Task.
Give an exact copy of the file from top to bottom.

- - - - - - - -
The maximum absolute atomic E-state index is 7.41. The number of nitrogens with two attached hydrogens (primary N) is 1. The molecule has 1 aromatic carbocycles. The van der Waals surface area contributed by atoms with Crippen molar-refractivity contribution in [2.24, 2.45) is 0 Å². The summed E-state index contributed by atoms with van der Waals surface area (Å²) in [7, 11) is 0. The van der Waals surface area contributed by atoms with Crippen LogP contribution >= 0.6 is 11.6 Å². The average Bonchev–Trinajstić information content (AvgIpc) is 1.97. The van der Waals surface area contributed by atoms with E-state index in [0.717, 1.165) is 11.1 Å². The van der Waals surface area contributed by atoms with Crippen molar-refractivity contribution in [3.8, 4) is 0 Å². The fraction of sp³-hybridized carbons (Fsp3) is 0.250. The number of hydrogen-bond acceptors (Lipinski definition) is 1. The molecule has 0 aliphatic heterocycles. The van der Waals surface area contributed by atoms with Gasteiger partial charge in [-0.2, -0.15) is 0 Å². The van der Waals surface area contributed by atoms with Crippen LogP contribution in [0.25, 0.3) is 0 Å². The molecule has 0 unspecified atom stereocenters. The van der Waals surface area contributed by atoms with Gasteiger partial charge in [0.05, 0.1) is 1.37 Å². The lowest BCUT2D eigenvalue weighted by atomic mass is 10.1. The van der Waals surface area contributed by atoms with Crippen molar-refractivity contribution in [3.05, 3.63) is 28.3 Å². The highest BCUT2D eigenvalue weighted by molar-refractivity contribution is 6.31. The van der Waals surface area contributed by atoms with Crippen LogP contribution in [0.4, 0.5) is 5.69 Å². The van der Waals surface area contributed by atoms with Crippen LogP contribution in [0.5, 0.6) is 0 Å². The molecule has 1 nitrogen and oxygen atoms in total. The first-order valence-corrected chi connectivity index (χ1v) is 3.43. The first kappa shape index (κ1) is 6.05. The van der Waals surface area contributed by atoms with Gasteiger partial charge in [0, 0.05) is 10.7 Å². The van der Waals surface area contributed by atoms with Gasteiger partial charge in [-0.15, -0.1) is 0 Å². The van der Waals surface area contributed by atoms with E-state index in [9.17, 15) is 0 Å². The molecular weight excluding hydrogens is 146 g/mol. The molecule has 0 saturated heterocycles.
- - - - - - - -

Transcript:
The maximum absolute atomic E-state index is 7.41. The number of nitrogens with two attached hydrogens (primary N) is 1. The molecule has 1 aromatic carbocycles. The van der Waals surface area contributed by atoms with Crippen molar-refractivity contribution in [2.24, 2.45) is 0 Å². The summed E-state index contributed by atoms with van der Waals surface area (Å²) in [7, 11) is 0. The van der Waals surface area contributed by atoms with Crippen LogP contribution >= 0.6 is 11.6 Å². The average Bonchev–Trinajstić information content (AvgIpc) is 1.97. The van der Waals surface area contributed by atoms with E-state index in [0.717, 1.165) is 11.1 Å². The van der Waals surface area contributed by atoms with Crippen molar-refractivity contribution in [3.8, 4) is 0 Å². The fraction of sp³-hybridized carbons (Fsp3) is 0.250. The number of hydrogen-bond acceptors (Lipinski definition) is 1. The molecule has 0 aliphatic heterocycles. The van der Waals surface area contributed by atoms with Gasteiger partial charge in [-0.2, -0.15) is 0 Å². The van der Waals surface area contributed by atoms with Crippen LogP contribution in [0.25, 0.3) is 0 Å². The molecule has 0 unspecified atom stereocenters. The van der Waals surface area contributed by atoms with Gasteiger partial charge in [0.05, 0.1) is 1.37 Å². The lowest BCUT2D eigenvalue weighted by atomic mass is 10.1. The van der Waals surface area contributed by atoms with Crippen molar-refractivity contribution in [3.05, 3.63) is 28.3 Å². The highest BCUT2D eigenvalue weighted by molar-refractivity contribution is 6.31. The van der Waals surface area contributed by atoms with Crippen LogP contribution in [0.4, 0.5) is 5.69 Å². The van der Waals surface area contributed by atoms with Crippen LogP contribution in [0.5, 0.6) is 0 Å². The molecule has 1 nitrogen and oxygen atoms in total. The first-order valence-corrected chi connectivity index (χ1v) is 3.43. The first kappa shape index (κ1) is 6.05. The van der Waals surface area contributed by atoms with Gasteiger partial charge in [0, 0.05) is 10.7 Å². The van der Waals surface area contributed by atoms with Gasteiger partial charge in [-0.15, -0.1) is 0 Å². The van der Waals surface area contributed by atoms with E-state index in [9.17, 15) is 0 Å². The molecular weight excluding hydrogens is 146 g/mol. The molecule has 0 saturated heterocycles.